Sci. Aging Knowl. Environ., 22 May 2002
Vol. 2002, Issue 20, p. nw67
[DOI: 10.1126/sageke.2002.20.nw67]


Tau Tangler: Protein promotes dementia-associated conglomerations in flies (Neurodegenerative disease)

R. John Davenport;2002/20/nw67

Key Words: Wnt • TCF • shaggy • armadillo • neurodegeneration

Abstract: Sometimes, even a well-behaved child can get into a tangle if prodded by a friend. A new study pinpoints a molecule that urges an otherwise docile protein to snarl up fly neurons. The engineered flies used in the experiments are the first to recreate an abnormal protein aggregate associated with human dementia.

When a protein called tau clumps inside neurons, neurofibrillary tangles result. These protein thickets sprout in people afflicted with diseases such as Alzheimer's (see "Detangling Alzheimer's Disease" and Honig Case Study). Scientists are hunting for other molecules that encourage the aggregation: Some mutations in the tau gene make the protein gummier than usual, but many people with dementia have the normal form of tau. Tangled tau carries more phosphate molecules than the free-floating version, and an enzyme called glycogen synthase kinase-3{beta} (GSK-3{beta}) tacks those chemical groups onto tau. But no one knew if GSK-3{beta} encouraged tangle formation.

To probe the relation between tau and GSK-3{beta} in living creatures, Jackson and colleagues engineered fruit flies to express gobs of the normal, human version of tau. The researchers then mated the insects with other flies that carried extra GSK-3{beta}. Their offspring suffered more severe neurodegeneration--gauged by the loss of neurons going to the eye--than did the flies that only produced tau. And a fluorescently labeled antibody that recognizes tangles illuminated eye tissue from the hybrid flies but not from either of the parent strains. Apparently, tau needs GSK-3{beta} to form neurofibrillary tangles. "They've done something that nobody yet has done," says geneticist Simon Lovestone of Kings College, London. "They've shown that GSK-3{beta} enhances tangle formation."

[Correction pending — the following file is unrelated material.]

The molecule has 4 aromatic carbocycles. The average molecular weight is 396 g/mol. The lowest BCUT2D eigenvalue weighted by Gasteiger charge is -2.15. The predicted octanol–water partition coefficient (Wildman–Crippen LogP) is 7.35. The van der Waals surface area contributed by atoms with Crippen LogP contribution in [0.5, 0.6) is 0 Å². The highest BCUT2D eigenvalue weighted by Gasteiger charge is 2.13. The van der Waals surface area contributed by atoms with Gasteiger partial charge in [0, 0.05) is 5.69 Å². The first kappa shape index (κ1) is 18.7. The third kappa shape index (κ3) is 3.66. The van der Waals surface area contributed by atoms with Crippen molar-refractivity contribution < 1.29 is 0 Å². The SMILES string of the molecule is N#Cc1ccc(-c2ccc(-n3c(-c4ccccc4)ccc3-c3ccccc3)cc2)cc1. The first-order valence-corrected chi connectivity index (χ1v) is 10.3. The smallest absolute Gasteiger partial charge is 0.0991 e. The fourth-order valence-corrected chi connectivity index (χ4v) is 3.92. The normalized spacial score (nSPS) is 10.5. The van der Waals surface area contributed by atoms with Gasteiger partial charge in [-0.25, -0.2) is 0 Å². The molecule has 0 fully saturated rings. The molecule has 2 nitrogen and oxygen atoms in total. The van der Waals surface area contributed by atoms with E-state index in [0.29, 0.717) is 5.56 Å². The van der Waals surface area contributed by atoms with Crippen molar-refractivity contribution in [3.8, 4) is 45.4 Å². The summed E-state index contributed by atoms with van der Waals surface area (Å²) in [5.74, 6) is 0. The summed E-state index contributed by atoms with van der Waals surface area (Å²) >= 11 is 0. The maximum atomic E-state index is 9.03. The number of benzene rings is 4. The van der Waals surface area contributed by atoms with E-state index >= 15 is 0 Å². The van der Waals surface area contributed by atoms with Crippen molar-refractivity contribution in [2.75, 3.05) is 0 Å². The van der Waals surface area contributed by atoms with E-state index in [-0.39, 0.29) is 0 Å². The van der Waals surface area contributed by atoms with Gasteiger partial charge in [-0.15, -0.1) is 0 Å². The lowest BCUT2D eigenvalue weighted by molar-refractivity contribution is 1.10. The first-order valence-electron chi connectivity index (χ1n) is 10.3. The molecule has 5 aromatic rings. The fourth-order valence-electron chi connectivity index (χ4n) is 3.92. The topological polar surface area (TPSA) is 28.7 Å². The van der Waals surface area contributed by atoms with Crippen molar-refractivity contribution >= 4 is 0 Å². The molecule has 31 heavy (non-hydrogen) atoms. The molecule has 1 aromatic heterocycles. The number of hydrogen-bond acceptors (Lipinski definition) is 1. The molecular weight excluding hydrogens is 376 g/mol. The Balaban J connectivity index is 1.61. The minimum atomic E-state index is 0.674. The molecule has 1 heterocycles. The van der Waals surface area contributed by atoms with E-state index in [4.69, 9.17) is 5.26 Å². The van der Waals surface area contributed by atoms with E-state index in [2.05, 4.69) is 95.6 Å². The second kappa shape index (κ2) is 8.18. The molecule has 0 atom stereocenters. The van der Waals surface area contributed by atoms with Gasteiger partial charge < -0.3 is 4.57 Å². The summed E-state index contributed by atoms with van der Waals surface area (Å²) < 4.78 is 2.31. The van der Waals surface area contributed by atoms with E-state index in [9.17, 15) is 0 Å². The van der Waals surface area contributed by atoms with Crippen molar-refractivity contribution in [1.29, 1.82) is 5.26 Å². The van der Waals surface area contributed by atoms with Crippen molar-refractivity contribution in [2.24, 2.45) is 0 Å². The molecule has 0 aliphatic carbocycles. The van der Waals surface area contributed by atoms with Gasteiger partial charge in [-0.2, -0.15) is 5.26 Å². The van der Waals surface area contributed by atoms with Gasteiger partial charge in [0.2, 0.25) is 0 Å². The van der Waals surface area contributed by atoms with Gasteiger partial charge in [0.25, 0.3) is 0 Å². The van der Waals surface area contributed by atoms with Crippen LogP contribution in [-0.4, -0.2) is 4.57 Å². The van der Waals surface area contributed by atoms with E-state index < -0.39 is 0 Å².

The researchers next investigated whether GSK-3{beta} enlisted the help of other molecules to instigate tangling. GSK-3{beta} is part of the so-called wingless signaling pathway, which helps assign cellular roles during embryonic development. Jackson and colleagues wondered if other components of the pathway besides GSK-3{beta} also affect neurodegeneration. They bred tau-producing flies with those carrying a mutated form of the gene that encodes {beta}-catenin, a protein deactivated by GSK-3{beta}. They reasoned that if GSK-3{beta} triggers tangling by turning off {beta}-catenin, the offspring should suffer more severe neurodegeneration than would flies with normal {beta}-catenin and extra tau. Instead, the flies were healthier. And flies with supplemental {beta}-catenin and tau bore more neural defects than flies with tau alone. The results support the notion that GSK-3{beta} directly modifies tau, rather than prodding other components of the wingless pathway to do the job.

The work exposes a key contributor to tangle formation, but GSK-3{beta}'s role isn't certain. Other researchers have found that GSK-3{beta} alleviates tau's havoc, although the discrepancy is reconcilable. It appears to stem from differences in the amount of GSK-3{beta} that the cell makes, according to geneticist Fred van Leuven of Catholic University in Leuven, Belgium. Future work will need to address whether neurons lose function before tangle formation, adds Lovestone. With GSK-3{beta}'s role in tangling tau coming into focus, drug designers will likely take it more seriously as a target for dementia therapies. Such drugs, like good parents, could steer tau away from trouble.

--R. John Davenport

G. R. Jackson, M. Wiedau-Pazos, T.-K. Sang, N. Wagle, C. A. Brown, S. Massachi, D. H. Geschwind, Human wild-type tau interacts with wingless pathway components and produces neurofibrillary pathology in Drosophila. Neuron 34, 509-519 (2002). [Abstract] [Full Text]

Citation: R. J. Davenport, Tau Tangler: Protein promotes dementia-associated conglomerations in flies (Neurodegenerative disease). Science's SAGE KE (22 May 2002),;2002/20/nw67

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